Convertible car seats are my favorite kinds of car seats. You can use them in both rear-facing and forward-facing configurations, and convert them from one to the other, hence the name. Many of these seats will fit newborns, which means you can use them from the day you leave the hospital. Best practices indicates you should rear-face your seats until your child reaches the weight or height limits in the rear-facing position, and then switch to the forward-facing position. The drawbacks of convertible seats is that they tend to be heavier, larger, and more expensive than infant car seats.

Convertible Comparisons
Clek Foonf vs. Diono Rainier Comparison: What’s the Difference?
Diono Rainier vs. Pacifica Comparison: What’s the Difference?
Diono Rainier vs. Radian RXT Comparison: What’s the Difference?
Clek Fllo vs. Clek Foonf Comparison and Mini Review: Which Car Seat is Better?
Britax Advocate ClickTight vs. Boulevard ClickTight Comparison and Mini Review.
Maxi-Cosi Pria 85 vs. Maxi-Cosi Pria 70 with TinyFit Comparison and Mini Review.

50 lbs Rear-facing

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The 
Clek Foonf – Review Here, Buy Here.
The Diono Rainier – Review Here, Buy Here.
The Diono Pacifica – Review Here, Buy Here.
The Clek Fllo – Review Here, Buy Here
The Graco Extend2Fit – Review Here, Buy Here.

45 lbs Rear-facing

 
The Diono Radian RXT – Review Here, Buy Here.
The Peg Perego Primo Viaggio – Review Here, Buy Here.
The Diono Olympia – Review Here, Buy Here.
The Diono Radian R120 – Review Here, Buy Here.

40 lbs Rear-facing

 

The Graco Size4Me 65 – Review Here, Buy Here.
The Graco Fit4Me 65 – Review Here, Buy Here.
The Graco Head Wise 65/70 – Review Here, Buy Here.
The Graco Contender – Review Here, Buy Here.

   


The Chicco NextFit – Review Here, Buy Here.
The Maxi-Cosi Pria 70 with TinyFit – Review Here, Buy Here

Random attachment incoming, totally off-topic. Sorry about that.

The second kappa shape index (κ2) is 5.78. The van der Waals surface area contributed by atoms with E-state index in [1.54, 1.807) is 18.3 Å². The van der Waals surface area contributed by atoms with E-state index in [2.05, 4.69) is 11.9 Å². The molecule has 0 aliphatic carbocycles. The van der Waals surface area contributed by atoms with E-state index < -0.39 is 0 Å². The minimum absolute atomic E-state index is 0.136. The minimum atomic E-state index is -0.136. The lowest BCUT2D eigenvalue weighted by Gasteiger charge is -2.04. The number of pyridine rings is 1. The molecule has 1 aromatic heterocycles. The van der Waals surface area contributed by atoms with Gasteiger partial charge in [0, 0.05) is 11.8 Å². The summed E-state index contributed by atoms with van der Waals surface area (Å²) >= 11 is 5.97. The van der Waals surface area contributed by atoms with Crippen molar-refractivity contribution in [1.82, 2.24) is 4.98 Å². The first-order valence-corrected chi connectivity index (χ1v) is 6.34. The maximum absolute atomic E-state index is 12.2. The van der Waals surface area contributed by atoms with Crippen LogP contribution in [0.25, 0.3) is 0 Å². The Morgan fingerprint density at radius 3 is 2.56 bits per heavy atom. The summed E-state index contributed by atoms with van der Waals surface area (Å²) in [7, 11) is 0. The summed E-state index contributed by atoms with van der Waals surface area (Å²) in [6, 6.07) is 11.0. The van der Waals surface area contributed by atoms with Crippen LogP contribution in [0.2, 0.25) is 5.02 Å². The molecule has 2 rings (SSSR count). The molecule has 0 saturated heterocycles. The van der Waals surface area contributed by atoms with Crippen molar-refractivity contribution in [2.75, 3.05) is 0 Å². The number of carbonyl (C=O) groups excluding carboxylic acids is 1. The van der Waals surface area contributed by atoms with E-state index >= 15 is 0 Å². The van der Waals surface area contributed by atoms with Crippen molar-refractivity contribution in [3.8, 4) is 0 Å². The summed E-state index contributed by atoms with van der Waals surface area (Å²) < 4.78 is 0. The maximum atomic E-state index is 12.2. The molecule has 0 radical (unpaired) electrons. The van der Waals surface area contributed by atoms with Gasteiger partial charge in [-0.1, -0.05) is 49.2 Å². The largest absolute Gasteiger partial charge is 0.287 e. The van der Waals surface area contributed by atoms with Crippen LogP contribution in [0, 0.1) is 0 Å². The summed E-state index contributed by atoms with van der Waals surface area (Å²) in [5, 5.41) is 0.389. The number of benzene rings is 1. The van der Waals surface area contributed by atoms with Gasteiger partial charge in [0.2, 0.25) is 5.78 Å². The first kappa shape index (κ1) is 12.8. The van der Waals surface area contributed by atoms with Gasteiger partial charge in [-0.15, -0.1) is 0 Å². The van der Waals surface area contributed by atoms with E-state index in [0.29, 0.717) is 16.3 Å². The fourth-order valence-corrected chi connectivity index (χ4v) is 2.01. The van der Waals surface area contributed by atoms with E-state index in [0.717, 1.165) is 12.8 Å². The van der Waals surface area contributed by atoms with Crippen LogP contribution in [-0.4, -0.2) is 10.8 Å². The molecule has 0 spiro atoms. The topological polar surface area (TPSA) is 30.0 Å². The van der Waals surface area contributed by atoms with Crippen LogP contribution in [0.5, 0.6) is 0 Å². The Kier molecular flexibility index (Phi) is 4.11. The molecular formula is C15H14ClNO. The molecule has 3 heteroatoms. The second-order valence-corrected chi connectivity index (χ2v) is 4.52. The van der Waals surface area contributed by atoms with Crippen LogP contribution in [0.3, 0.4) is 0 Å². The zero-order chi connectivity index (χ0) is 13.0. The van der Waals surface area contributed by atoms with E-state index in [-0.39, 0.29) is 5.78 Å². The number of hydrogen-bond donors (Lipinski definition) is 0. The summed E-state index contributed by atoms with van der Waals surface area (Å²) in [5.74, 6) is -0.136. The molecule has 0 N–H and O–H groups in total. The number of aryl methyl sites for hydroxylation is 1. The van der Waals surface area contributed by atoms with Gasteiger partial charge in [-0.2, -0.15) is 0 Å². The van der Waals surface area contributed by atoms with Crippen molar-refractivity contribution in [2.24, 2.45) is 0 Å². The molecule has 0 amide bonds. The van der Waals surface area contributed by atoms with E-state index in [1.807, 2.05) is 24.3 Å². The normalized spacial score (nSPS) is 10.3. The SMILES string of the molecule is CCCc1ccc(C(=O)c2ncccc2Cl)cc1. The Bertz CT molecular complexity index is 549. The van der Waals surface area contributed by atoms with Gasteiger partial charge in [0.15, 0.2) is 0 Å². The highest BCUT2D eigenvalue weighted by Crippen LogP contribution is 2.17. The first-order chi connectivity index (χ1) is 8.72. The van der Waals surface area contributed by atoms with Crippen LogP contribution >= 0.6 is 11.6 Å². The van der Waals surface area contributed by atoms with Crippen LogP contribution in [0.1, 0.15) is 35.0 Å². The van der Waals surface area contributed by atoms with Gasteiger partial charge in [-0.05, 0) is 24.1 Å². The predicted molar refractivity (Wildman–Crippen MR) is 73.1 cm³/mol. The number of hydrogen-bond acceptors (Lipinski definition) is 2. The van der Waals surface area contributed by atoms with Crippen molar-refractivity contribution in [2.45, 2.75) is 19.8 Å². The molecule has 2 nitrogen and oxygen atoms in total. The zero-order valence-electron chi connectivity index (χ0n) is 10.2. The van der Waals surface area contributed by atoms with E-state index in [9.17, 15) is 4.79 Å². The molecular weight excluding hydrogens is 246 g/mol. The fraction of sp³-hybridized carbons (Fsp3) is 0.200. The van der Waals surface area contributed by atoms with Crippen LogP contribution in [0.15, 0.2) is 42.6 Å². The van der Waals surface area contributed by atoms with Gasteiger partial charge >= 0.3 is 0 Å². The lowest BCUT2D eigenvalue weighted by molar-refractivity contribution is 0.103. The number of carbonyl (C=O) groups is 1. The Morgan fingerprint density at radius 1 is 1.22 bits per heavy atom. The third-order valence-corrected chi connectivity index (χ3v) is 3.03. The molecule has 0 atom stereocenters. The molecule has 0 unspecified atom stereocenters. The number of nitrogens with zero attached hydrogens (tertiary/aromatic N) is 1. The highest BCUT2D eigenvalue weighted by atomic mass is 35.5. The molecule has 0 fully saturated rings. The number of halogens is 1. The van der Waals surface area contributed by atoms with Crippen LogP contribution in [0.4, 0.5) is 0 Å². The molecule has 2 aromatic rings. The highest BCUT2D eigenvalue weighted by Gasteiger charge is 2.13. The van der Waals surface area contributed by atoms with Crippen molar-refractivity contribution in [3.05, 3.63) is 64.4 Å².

The Maxi-Cosi Pria 85 – Review Here, Buy Here.

   

The Britax Advocate ClickTight – Review Here, Buy Here.
The Britax Marathon ClickTight – Review Here, Buy Here.  
The Britax Boulevard ClickTight – Review Here, Buy Here.
The Evenflo Triumph LX – Review Here, Buy Here.

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The Recaro ProRIDE – Review Here, Buy Here.
The Britax Advocate G4.1 – Review Here, Buy Here.
The Britax Boulevard G4.1 – Review Here, Buy Here.
The Britax Marathon G4.1 – Review Here, Buy Here.

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The Evenflo Symphony Elite – Review Here, Buy Here.
The Maxi-Cosi Vello 65 – Review Here, Buy Here.

Travel / Portable / All In One Seats
 
 

The Combi Coccoro– Review Here, Buy Here.
The Graco 4Ever All-In-One – Review Here, Buy Here.
The Graco Milestone All-In-One – Review Here, Buy Here.

Infant Car Seats

Infant car seats are the most commonly purchased kinds of car seats. You can use them only in rear-facing configurations, and they are designed to fit newborns, which means you can use them from the day you leave the hospital. Best practices indicates you should rear-face your seats until your child reaches the weight or height limits in the rear-facing position, and then switch to one of the long-range convertibles above to allow you to continue to rear-face! The drawbacks of infant car seats is that they aren’t practical solutions for ERF compared to convertible car seats. At least, that’s the case unless you’re buying the Kiddy Evolution Pro.